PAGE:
Located on Lake George in Western Uganda, the small community of Nyakera has not had the opportunity to reach its full potential, one full of so many rich resources, because of one simple fact: Over 100 Years of No Clean Water.
Sustainable Missions Inc. (SMI) and the Nyakera Gospel Center have joined with Healing Waters to help this community get clean water for the first time in its history. Providing access to clean water and education on health and hygiene would holistically transform Nyakera like never before. While visiting Nyakera, the SMI team stated that almost every child they saw was visibly sick. Open sores, runny noses, and coughs were common place. The children bathe in and drink the contaminated lake water where hundreds of cattle drink and defecate every day.
Over 100 years of no clean water directly correlates to this small community of 1,800 experiencing high infant mortality, maternal deaths in childbirth, and malnutrition. The dysentery rate among children in the village is estimated to be around 70%. Access to clean water would virtually end dysentery and the death rate from water bacteria.
Clean water is not the only need in this community. The spiritual needs of the people are great. Being a fishing village, the men who operate the fishing guild have a decent income, but good stewardship of resources is a foreign concept. As a result, prostitution, HIV, disease, alcoholism and poverty throughout the larger community is commonplace. Although the Nyakera Gospel Center has taken root in the community, many of the Christians are marginalized.
When the community of Nyakera heard about the opportunity to have clean water in their village, they heartily agreed to work for 18 months before the project would even be implemented, a mere breath of time compared to the life-time of contaminated water they have always known. In 18 months they created a water club committee that then registered 116 families in the community to pay a deposit in helping construct the building for the water store. They created a business plan, saved funds, and were incredibly motivated to begin the project.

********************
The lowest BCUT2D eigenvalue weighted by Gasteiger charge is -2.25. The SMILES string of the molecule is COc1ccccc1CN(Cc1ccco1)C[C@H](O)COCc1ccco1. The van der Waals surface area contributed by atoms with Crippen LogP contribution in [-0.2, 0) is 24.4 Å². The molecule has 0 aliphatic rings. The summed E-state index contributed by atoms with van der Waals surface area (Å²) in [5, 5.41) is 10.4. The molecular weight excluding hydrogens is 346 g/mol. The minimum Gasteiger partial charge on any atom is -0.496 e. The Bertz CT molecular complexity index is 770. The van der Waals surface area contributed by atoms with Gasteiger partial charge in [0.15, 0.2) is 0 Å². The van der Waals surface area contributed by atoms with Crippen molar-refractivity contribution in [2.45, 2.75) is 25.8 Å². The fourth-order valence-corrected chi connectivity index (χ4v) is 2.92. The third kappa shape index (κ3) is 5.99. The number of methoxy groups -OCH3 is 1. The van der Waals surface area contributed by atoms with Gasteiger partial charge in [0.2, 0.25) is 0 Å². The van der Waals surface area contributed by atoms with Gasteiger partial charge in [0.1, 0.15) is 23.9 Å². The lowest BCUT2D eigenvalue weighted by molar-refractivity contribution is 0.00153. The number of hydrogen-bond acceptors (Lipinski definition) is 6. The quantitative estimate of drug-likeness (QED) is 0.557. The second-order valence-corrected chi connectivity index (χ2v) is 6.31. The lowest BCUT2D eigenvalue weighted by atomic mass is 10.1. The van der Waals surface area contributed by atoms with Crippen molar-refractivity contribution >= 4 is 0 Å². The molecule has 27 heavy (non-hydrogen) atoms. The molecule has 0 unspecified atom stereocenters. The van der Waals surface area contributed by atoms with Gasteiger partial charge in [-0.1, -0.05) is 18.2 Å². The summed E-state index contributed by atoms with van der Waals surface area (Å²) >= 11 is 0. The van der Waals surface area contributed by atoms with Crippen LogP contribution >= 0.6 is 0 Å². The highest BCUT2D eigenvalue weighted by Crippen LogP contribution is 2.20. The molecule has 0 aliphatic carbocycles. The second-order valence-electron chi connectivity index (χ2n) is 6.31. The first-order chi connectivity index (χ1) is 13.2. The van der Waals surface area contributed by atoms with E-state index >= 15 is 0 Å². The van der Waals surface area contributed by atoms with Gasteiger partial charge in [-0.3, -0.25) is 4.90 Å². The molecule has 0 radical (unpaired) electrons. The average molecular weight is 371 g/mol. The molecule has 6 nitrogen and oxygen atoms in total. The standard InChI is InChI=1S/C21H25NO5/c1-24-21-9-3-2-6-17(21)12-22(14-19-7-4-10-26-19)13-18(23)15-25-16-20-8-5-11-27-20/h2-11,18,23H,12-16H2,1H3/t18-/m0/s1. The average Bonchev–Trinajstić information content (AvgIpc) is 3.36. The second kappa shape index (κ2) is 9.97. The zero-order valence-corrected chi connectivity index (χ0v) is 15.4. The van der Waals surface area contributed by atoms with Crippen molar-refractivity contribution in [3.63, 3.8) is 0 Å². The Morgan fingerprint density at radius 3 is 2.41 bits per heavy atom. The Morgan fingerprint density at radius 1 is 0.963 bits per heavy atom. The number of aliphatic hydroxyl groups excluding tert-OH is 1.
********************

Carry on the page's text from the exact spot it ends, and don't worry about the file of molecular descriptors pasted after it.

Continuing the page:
One of the most beautiful things about bringing clean water to this community was not just its ability to transform the entire village as a whole, but to see individuals transformed as they took pride and ownership in the project. Two very unexpected agents of change were two young, shy teenage boys named Ezra and John. Initially hesitant and unaware of their own skills, these two boys were selected to fully operate the water store. By the end of their training Ezra and John were transformed into confident, certified operators!
And as if that isn’t enough, the frequently ignored and marginalized Christians in the community are now having a greater impact in the community through this water project. One villager was overheard saying: “Now when the Christians talk about Christ, people listen.”
This past month, the project was implemented, the store was opened, and for the first time in Nyakera’s existence, they had clean water! To say it was a momentous day is a huge understatement. The committee secretary vowed that the community would protect this priceless resource as a gift from God. It is hard to put into words how impactful this day was to the village. It has resulted in pride and ownership in Nyakera. It is their project, their water, and their success. By God’s grace, pure, clean drinking water is now available to this community—truly healing water.
*A Special Thank You to John Emelio, SMI president, and Kendra Jarrell, Country Director, SMI Uganda (www.sustainablemissions.org), for all their input and for collecting this story first hand in Nyakera.